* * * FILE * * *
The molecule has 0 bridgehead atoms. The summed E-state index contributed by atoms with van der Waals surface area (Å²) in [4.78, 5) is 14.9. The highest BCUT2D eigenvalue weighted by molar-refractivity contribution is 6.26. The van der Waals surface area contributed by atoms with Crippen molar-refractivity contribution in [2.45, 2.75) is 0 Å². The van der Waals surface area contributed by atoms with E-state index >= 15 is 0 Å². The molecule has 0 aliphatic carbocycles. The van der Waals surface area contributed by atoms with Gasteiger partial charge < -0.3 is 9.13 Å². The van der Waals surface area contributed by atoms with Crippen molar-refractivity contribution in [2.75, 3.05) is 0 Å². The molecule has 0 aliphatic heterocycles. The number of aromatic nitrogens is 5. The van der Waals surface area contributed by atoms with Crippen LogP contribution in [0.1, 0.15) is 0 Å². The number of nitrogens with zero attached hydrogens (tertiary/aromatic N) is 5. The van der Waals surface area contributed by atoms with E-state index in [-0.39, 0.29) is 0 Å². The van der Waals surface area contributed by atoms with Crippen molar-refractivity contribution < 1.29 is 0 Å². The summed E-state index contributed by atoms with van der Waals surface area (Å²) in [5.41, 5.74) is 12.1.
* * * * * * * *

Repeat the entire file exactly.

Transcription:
The molecule has 0 bridgehead atoms. The summed E-state index contributed by atoms with van der Waals surface area (Å²) in [4.78, 5) is 14.9. The highest BCUT2D eigenvalue weighted by molar-refractivity contribution is 6.26. The van der Waals surface area contributed by atoms with Crippen molar-refractivity contribution in [2.45, 2.75) is 0 Å². The van der Waals surface area contributed by atoms with E-state index >= 15 is 0 Å². The molecule has 0 aliphatic carbocycles. The van der Waals surface area contributed by atoms with Gasteiger partial charge < -0.3 is 9.13 Å². The van der Waals surface area contributed by atoms with Crippen molar-refractivity contribution in [2.75, 3.05) is 0 Å². The molecule has 0 aliphatic heterocycles. The number of aromatic nitrogens is 5. The van der Waals surface area contributed by atoms with Crippen LogP contribution in [0.1, 0.15) is 0 Å². The number of nitrogens with zero attached hydrogens (tertiary/aromatic N) is 5. The van der Waals surface area contributed by atoms with E-state index in [-0.39, 0.29) is 0 Å². The van der Waals surface area contributed by atoms with Crippen molar-refractivity contribution < 1.29 is 0 Å². The summed E-state index contributed by atoms with van der Waals surface area (Å²) in [5.41, 5.74) is 12.1.